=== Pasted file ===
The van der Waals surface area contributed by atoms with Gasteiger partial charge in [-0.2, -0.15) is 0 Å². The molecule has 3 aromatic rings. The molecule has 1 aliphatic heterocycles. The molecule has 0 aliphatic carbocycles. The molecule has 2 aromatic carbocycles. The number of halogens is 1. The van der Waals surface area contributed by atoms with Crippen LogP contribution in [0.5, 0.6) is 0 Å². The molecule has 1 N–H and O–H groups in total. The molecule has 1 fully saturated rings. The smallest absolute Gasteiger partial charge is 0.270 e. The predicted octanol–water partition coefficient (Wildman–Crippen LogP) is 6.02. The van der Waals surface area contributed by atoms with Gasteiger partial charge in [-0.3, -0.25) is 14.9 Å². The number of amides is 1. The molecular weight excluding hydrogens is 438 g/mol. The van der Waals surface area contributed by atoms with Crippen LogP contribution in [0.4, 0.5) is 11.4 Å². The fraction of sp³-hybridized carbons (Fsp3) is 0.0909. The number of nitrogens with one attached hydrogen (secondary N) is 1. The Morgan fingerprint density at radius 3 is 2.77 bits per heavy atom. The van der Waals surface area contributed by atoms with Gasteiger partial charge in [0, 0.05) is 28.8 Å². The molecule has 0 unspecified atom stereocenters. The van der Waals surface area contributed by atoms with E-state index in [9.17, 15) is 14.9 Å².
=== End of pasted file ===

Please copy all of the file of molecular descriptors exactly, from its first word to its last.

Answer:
The van der Waals surface area contributed by atoms with Gasteiger partial charge in [-0.2, -0.15) is 0 Å². The molecule has 3 aromatic rings. The molecule has 1 aliphatic heterocycles. The molecule has 0 aliphatic carbocycles. The molecule has 2 aromatic carbocycles. The number of halogens is 1. The van der Waals surface area contributed by atoms with Crippen LogP contribution in [0.5, 0.6) is 0 Å². The molecule has 1 N–H and O–H groups in total. The molecule has 1 fully saturated rings. The smallest absolute Gasteiger partial charge is 0.270 e. The predicted octanol–water partition coefficient (Wildman–Crippen LogP) is 6.02. The van der Waals surface area contributed by atoms with Gasteiger partial charge in [-0.3, -0.25) is 14.9 Å². The number of amides is 1. The molecular weight excluding hydrogens is 438 g/mol. The van der Waals surface area contributed by atoms with Crippen LogP contribution in [0.4, 0.5) is 11.4 Å². The fraction of sp³-hybridized carbons (Fsp3) is 0.0909. The number of nitrogens with one attached hydrogen (secondary N) is 1. The Morgan fingerprint density at radius 3 is 2.77 bits per heavy atom. The van der Waals surface area contributed by atoms with Gasteiger partial charge in [0, 0.05) is 28.8 Å². The molecule has 0 unspecified atom stereocenters. The van der Waals surface area contributed by atoms with E-state index in [9.17, 15) is 14.9 Å².